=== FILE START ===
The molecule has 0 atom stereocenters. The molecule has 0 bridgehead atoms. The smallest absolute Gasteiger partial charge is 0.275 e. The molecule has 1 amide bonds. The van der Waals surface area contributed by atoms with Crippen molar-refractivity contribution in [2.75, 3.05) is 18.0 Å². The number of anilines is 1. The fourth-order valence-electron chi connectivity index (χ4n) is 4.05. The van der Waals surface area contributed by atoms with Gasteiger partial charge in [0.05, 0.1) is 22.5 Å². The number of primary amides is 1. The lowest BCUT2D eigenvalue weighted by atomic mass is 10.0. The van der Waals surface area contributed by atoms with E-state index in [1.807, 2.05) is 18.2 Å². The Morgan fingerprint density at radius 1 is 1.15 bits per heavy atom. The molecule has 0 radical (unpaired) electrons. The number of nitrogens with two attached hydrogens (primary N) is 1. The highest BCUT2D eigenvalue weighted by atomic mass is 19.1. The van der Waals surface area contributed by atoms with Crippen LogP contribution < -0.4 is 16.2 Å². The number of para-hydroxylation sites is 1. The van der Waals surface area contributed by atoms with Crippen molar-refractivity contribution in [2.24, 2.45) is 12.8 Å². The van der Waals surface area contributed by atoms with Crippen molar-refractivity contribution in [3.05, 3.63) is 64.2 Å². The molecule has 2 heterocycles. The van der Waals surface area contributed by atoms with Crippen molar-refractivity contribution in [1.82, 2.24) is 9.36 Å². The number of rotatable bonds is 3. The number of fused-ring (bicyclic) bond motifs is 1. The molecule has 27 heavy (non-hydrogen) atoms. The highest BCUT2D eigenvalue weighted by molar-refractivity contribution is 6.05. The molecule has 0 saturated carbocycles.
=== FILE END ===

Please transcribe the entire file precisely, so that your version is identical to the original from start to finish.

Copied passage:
The molecule has 0 atom stereocenters. The molecule has 0 bridgehead atoms. The smallest absolute Gasteiger partial charge is 0.275 e. The molecule has 1 amide bonds. The van der Waals surface area contributed by atoms with Crippen molar-refractivity contribution in [2.75, 3.05) is 18.0 Å². The number of anilines is 1. The fourth-order valence-electron chi connectivity index (χ4n) is 4.05. The van der Waals surface area contributed by atoms with Gasteiger partial charge in [0.05, 0.1) is 22.5 Å². The number of primary amides is 1. The lowest BCUT2D eigenvalue weighted by atomic mass is 10.0. The van der Waals surface area contributed by atoms with E-state index in [1.807, 2.05) is 18.2 Å². The Morgan fingerprint density at radius 1 is 1.15 bits per heavy atom. The molecule has 0 radical (unpaired) electrons. The number of nitrogens with two attached hydrogens (primary N) is 1. The highest BCUT2D eigenvalue weighted by atomic mass is 19.1. The van der Waals surface area contributed by atoms with Crippen LogP contribution < -0.4 is 16.2 Å². The number of para-hydroxylation sites is 1. The van der Waals surface area contributed by atoms with Crippen molar-refractivity contribution in [2.24, 2.45) is 12.8 Å². The van der Waals surface area contributed by atoms with Crippen molar-refractivity contribution in [3.05, 3.63) is 64.2 Å². The molecule has 2 heterocycles. The van der Waals surface area contributed by atoms with Crippen molar-refractivity contribution in [1.82, 2.24) is 9.36 Å². The number of rotatable bonds is 3. The number of fused-ring (bicyclic) bond motifs is 1. The molecule has 27 heavy (non-hydrogen) atoms. The highest BCUT2D eigenvalue weighted by molar-refractivity contribution is 6.05. The molecule has 0 saturated carbocycles.